Alert in Manila after ex-general calls for 'revolution'

Updated On: May 03, 2005

Manila – It was a call to arms that fizzled out even before it could take off the ground. But even in a country long used to coup rumours and destabilisation plots, a former defence secretary’s call for a "revolutionary transition government" caused enough concern for the military to go on high alert over a possible coup attempt against President Gloria Arroyo.

    Mr Fortunato Abat, an ex-general who served as former president Fidel Ramos’ defence secretary, sent political temperatures rising on the eve of May Day when he called a press conference to announce the launch of the Coalition for National Salvation. 
    Accompanied by a handful of retired generals, the 80-year-old Abat said a change in government was needed to "reform the system of governance and restore morality in political leadership and in the culture of the Filipino people".  "This is now the time to take a peaceful yet bold step, to change and regenerate our decayed society and energise our hopeless and desperate people," he said.
    Initial reports said the group had the support of Mr Ramos himself. But the ex-president was quick to disassociate himself from the coalition, urging the public not to listen to the “noise” generated by the hao siao (fake) group.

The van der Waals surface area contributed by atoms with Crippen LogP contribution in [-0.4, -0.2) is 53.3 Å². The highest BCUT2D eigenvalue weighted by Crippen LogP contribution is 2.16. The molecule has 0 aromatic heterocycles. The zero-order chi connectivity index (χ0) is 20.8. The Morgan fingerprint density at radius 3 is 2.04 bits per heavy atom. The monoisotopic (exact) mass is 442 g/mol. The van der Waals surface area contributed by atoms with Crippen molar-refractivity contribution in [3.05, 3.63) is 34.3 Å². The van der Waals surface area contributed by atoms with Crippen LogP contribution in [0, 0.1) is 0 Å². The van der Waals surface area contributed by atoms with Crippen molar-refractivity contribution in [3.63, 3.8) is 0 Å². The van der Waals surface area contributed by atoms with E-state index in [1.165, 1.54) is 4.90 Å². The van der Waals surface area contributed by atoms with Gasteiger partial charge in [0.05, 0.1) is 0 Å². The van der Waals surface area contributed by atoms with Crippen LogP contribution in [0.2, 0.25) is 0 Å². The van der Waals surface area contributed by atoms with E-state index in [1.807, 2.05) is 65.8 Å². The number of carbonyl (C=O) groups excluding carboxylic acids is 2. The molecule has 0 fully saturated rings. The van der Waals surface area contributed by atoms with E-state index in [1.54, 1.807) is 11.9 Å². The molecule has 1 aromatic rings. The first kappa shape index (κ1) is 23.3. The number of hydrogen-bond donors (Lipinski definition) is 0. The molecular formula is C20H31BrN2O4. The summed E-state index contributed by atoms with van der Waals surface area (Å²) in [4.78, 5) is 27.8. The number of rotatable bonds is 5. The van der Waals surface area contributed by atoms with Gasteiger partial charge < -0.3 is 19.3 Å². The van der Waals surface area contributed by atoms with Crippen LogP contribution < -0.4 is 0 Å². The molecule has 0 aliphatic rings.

However, just four hours after the press conference, the coalition started to crack, with Mr Abat walking out of the gathering because he disagreed with calls from its other members to join a planned mammoth Labour Day Rally. 
    The Arroyo government described the Abat group as a “nuisance”.  "We are dealing with nuisances but there are no serious or immediate threats to national security and stability of the government," Ms Arroyo said.  
    The Armed Forces is considering whether to charge Mr Abat with sedition.  
     May Day passed relatively peacefully in Manila even though some 10,000 trade unionists took to the streets to mark the occasion. But thousands of military and police forces in Metro Manila were placed on full alert. Outside Malacañang Palace, container trucks and phalanxes of riot police blocked the surrounding streets, while the President’s military security roamed the otherwise deserted streets in their combat fatigue uniforms. 
     Mr Abat's coalition is the latest in a number of groups that, over the years, have made noises about replacing the Arroyo administration. However, except for theMakati uprising by the Magdalo group of junior army officers in 2003, none had directly challenged the administration.

* Anti-Arroyo allies split as leader walks out (Inquirer News Service, May 1)

* FVR calls for unity amid coup rumors (The Philippine Star, May 1)

* Labour Day protest peaceful (The ManilaTimes, May 2)